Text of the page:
* denotes a publication that resulted from CTD2 intra-Network collaborations
Emory University CTD2 scientists showed that NSD3S plays a critical role in the regulation of MYC function through inhibition of FBXW7-mediated degradation of MYC. This interaction drives cancer cell survival and could be a potential therapeutic target in MYC-driven tumors.
Epigenomic analysis of methylation data using Onco-GPS computational approach identify subtypes of myelodysplastic syndromes. The subtypes had distinct patterns of genetic lesions, regulatory region methylation, and prognostic response.
Metabolic profiling of serum samples indicated an increase in kynurenine in melanoma and renal cell carcinoma patients treated with immune-checkpoint inhibitor, nivolumab. An increase in kynurenine, a product of tryptophan catabolism, correlates with worse overall survival.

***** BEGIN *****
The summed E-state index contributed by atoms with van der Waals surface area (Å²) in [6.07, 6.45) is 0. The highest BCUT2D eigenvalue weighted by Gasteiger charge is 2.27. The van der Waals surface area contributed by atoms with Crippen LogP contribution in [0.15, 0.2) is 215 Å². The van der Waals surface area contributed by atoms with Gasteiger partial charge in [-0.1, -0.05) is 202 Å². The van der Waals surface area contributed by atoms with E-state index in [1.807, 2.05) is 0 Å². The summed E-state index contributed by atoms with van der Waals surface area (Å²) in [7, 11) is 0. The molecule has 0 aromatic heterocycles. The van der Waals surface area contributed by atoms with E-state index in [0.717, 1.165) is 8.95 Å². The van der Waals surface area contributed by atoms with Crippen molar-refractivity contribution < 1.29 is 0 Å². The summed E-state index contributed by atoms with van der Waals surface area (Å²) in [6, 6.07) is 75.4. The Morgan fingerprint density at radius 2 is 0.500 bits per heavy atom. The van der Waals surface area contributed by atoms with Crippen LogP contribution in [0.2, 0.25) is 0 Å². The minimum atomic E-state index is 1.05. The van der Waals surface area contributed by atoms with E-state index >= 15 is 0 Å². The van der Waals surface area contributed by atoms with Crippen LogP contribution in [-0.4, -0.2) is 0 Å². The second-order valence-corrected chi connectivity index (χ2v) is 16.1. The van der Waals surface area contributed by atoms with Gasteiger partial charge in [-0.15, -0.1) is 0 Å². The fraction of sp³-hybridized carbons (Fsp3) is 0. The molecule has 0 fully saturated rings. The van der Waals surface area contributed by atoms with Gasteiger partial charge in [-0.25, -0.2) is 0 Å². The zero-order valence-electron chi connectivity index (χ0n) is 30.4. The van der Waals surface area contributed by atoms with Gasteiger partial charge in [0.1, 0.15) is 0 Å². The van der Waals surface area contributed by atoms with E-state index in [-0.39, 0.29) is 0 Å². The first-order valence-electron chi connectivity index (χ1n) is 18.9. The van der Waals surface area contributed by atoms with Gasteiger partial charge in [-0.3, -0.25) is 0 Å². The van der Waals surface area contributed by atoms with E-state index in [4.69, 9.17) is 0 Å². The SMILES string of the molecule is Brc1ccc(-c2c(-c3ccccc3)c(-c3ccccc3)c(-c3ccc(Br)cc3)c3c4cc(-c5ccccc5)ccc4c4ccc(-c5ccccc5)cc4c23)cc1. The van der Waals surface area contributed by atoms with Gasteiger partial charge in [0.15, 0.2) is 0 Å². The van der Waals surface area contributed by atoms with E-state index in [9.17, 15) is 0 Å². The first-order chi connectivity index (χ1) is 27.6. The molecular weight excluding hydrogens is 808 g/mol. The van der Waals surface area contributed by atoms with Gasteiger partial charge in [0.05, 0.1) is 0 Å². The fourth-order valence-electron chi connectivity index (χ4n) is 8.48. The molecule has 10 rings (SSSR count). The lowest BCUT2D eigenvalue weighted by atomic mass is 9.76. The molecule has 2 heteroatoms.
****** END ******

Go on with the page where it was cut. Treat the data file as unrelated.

Scientists at the Broad Institute CTD2 Center identified 6-phosphogluconate dehydrogenase, a cytosolic enzyme as a link between carbohydrate metabolism and protein secretion.
A review article on understanding ovarian cancer at the protein-level using large-scale proteomic technologies and proteomic studies.
CTD2 scientists at UCSF showed that neuroepithelial stem cells derived from normal induced pluripotent stem cells could be a powerful experimental resource to evaluate genetic mutations in medulloblastoma.
Scientists at Johns Hopkins University showed that E-cadherin is an essential factor in the seeding phases of metastasis in invasive ductal carcinomas. This is mediated by limiting reactive oxygen-mediated apoptosis.